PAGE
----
10% income tax band kept for investment income .. how?

Discussion in 'UK Finance' started by GSV Three Minds in a Can, Mar 22, 2007.

  1. Has anyone figured out how/what this budget item actually implies or how
    it might work? In particular, does this mean everyone is going to be
    turning in a tax form each year to demonstrate they earned £x savings
    income, paid 20% tax on it, and want half of it (up to the 10% band
    limit) back??

    Sounds horrendous to me .. so much for simplification ..
     
    GSV Three Minds in a Can, Mar 22, 2007
    #1
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  2. GSV Three Minds in a Can

    Andy Pandy Guest

    No, I assume saving income will be assessed at the top of your income like it is
    now - so if your earned income takes you into the basic rate band you'll still have
    to pay 20% tax on savings. Only people whose other income doesn't take them into the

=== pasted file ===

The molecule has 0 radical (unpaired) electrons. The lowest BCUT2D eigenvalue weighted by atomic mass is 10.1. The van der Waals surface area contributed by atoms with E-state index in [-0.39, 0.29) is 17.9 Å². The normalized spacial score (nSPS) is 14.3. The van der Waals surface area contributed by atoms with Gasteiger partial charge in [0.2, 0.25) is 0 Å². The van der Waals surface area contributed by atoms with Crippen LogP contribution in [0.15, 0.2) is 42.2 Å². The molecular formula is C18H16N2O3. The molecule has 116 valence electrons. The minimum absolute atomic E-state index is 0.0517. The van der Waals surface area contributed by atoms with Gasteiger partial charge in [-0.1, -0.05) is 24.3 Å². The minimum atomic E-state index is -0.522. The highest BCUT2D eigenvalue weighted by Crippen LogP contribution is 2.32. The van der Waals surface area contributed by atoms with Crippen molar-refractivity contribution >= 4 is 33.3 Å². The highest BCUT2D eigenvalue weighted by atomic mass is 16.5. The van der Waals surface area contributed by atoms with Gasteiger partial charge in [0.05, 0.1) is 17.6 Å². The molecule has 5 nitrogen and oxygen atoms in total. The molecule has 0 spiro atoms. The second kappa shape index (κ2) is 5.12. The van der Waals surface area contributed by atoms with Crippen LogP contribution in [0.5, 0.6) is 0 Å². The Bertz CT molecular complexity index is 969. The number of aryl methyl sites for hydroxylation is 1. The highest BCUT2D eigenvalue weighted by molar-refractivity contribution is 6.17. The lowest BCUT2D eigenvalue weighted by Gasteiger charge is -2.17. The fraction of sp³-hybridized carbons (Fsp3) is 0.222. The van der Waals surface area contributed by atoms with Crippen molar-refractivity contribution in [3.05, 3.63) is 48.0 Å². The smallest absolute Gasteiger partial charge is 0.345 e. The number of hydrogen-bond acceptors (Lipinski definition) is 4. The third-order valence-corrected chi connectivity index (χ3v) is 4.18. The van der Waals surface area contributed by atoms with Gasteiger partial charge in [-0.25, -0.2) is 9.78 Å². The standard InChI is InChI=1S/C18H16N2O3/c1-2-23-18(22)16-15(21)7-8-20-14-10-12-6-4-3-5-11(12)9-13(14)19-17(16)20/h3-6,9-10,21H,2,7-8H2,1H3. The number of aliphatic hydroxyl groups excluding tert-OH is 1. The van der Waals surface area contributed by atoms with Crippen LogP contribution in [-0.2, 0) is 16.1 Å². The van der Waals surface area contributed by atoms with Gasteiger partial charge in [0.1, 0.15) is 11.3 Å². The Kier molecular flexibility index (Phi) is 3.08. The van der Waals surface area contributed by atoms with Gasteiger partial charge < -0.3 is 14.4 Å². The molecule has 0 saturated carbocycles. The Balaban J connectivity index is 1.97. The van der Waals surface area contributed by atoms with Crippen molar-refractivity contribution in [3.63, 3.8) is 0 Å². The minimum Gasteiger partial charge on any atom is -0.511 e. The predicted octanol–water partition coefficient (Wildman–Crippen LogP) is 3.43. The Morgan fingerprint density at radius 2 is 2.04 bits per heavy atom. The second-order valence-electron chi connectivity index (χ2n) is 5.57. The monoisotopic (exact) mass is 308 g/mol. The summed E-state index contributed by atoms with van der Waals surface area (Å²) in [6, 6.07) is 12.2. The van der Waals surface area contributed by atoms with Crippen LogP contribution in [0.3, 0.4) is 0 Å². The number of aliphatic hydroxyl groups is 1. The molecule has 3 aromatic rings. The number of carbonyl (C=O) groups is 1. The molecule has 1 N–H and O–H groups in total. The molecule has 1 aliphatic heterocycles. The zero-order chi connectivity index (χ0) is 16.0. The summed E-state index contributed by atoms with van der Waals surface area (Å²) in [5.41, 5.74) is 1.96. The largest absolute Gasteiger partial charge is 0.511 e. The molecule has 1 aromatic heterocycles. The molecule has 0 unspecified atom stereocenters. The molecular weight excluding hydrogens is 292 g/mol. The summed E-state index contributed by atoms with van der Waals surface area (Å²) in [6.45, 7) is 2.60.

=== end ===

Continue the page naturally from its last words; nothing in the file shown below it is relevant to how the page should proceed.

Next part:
basic rate band will be able to pay 10% tax on saving income.

    That's how it works now - people who are in the HRT band pay 40% tax on their
    savings. If savings were assessed before earned income, they would pay 20% tax on
    savings and pay only 18% extra on the earned income they push into the HRT band.
     
    Andy Pandy, Mar 22, 2007
    #2
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  3. The above statement in isolation can be misinterpreted.

    Maybe it would have been better to say "people who are in the HRT band
    pay 40% tax on any savings interest above the HRT threshold" as, for
    some people, it's their savings interest that pushes them into the HRT band.

    Reestit Mutton
     
    Reestit Mutton, Mar 22, 2007
    #3
  4. GSV Three Minds in a Can

    Peter Saxton Guest

    What is the logic for earned income being taxed at 20% whereas
    unearned income is being taxed at 10% in these circumstances?
     
    Peter Saxton, Mar 24, 2007
    #4
  5. GSV Three Minds in a Can

    Andy Pandy Guest

    "To continue to reward saving". That's all it says in the document explaining the
    reasoning behind the personal taxation changes (5.5):
    http://www.hm-treasury.gov.uk/media/73B/6B/bud07_chapter5_320.pdf

    I suspect the real reason is political, so they can't be accused of "increasing the
    tax on savings".
     
    Andy Pandy, Mar 24, 2007
    #5
  6. That doesn't ring true. After all, they *can* be (and have been) accused
    of "increasing the tax on earnings".
     
    Ronald Raygun, Mar 24, 2007
    #6
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